Thursday, August 6, 2020

Prince Charles describes era of “slave trade” as shameful

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Isaac Kaledzihttps://en.wikipedia.org/wiki/Isaac_Kaledzi
Isaac Kaledzi is an experienced and award winning journalist from Ghana. He has worked for several media brands both in Ghana and on the International scene. Isaac Kaledzi is currently serving as an African Correspondent for DW.
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The Prince of Wales, Prince Charles has described Slave Trade as shameful and hopes it doesn’t recur.

The British royal says “Britain can be proud that it led the way in the abolition of this shameful trade”.

He however says Britain must “have a shared responsibility to ensure that the abject horror of slavery is never forgotten”.

Prince Charles was speaking to a gathering in Ghana’s capital Accra where he has been touring with his wife, Camilla.

Prince Charles says Britain also has a role to play to “robustly promote and defend the values which today make it incomprehensible for most of us that human beings could ever treat each other with such utter inhumanity” referring to the slave trade.

Abolishment of slave trade

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The slave trade was established as early as the mid-17th century. Trading ships would set sail from Europe with a cargo of manufactured goods to the west coast of Africa.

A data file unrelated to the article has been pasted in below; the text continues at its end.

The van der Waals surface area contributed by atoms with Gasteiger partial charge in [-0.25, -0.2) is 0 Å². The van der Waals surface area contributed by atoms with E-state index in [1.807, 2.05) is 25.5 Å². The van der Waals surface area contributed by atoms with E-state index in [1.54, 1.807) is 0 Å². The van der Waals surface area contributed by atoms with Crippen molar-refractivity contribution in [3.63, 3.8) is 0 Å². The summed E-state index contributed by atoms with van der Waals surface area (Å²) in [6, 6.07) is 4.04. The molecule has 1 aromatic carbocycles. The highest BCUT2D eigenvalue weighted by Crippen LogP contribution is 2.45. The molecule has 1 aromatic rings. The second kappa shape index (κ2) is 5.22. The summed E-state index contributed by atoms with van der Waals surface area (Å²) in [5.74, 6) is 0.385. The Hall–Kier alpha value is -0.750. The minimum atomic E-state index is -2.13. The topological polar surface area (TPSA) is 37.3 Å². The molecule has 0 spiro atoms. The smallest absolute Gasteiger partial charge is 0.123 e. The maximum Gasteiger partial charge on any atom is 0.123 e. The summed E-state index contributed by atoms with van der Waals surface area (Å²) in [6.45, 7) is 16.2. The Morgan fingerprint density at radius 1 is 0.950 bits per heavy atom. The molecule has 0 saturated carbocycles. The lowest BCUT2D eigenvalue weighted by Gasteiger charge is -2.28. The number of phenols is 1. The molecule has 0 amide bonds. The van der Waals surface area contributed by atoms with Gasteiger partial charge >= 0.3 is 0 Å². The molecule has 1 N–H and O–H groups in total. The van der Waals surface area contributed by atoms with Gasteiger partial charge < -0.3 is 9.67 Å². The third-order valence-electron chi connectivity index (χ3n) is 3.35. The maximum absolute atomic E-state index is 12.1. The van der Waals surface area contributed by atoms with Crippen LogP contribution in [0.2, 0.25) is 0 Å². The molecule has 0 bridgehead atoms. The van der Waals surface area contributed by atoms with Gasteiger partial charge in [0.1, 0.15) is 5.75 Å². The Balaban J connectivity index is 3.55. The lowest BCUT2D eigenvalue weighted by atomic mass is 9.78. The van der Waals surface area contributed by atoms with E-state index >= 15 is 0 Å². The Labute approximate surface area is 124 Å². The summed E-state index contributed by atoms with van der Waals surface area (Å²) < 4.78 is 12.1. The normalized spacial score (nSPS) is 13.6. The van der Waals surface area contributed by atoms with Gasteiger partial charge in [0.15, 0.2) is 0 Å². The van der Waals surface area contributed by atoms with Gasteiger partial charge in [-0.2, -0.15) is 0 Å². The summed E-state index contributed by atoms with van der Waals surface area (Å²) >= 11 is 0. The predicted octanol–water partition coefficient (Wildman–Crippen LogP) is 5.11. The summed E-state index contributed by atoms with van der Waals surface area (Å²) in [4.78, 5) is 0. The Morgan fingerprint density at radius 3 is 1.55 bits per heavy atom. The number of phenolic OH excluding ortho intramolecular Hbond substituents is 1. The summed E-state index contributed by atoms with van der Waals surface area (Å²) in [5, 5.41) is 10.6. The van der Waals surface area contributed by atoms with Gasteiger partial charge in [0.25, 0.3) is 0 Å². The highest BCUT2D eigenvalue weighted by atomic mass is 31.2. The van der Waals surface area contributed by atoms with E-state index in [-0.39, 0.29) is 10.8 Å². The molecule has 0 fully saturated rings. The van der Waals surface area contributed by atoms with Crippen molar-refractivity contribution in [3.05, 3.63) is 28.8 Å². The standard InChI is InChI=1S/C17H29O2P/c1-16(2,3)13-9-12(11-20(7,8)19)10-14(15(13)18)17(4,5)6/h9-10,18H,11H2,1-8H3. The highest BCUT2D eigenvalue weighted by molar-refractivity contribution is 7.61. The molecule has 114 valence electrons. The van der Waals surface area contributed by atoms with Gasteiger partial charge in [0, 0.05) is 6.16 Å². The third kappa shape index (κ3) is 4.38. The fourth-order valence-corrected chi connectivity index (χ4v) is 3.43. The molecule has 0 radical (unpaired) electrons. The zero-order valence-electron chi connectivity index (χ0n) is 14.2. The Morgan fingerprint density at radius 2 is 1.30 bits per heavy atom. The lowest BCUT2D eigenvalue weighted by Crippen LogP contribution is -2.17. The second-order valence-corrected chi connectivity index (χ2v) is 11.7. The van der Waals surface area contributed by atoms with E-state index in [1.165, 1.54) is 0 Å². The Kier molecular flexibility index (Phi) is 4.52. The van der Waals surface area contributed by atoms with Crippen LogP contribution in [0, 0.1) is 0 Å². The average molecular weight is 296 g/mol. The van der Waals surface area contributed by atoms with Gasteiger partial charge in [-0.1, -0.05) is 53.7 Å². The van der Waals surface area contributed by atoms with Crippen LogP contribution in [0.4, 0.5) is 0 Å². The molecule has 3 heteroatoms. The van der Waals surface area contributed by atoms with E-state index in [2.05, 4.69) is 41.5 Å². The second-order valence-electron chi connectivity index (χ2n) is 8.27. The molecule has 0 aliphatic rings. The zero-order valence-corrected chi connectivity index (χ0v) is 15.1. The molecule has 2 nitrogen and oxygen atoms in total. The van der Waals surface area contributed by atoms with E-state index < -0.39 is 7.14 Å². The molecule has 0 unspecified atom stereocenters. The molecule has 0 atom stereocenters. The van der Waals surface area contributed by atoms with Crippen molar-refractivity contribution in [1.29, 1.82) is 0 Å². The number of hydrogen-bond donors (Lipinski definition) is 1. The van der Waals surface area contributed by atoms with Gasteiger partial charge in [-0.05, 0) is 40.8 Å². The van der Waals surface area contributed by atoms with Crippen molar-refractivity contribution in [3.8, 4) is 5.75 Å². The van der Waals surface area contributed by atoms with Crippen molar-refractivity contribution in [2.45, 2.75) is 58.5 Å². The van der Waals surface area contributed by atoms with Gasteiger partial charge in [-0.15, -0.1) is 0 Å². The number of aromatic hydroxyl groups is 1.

Britain outlawed slavery in 1833 but it was abolished in the USA after the defeat of the Confederacy in the Civil War in 1865.

Despite that the transatlantic trade in African slaves continued. The main market for the slaves was Brazil, where slavery was not abolished until 1888.

The Atlantic slave trade or transatlantic slave trade involved the transportation by slave traders of enslaved African people, mainly to the Americas.

Royal Visit to Africa

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The British royal couple will conclude their tour of West Africa in Nigeria this week.

They started the tour last week from Gambia which recently re-joined the commonwealth.

Prince of Wales and his wife, Camilla, the Duchess of Cornwall. Photo: AFP

Prince Charles was recently elected to succeed the Queen of England as head of the Commonwealth.

The Commonwealth has 53 member states who are all former colonists of Britain.

Member countries of the Commonwealth with some 2.4 billion people are hoping to network towards advancing their developments.

 

 

 

Source: Africafeeds.com

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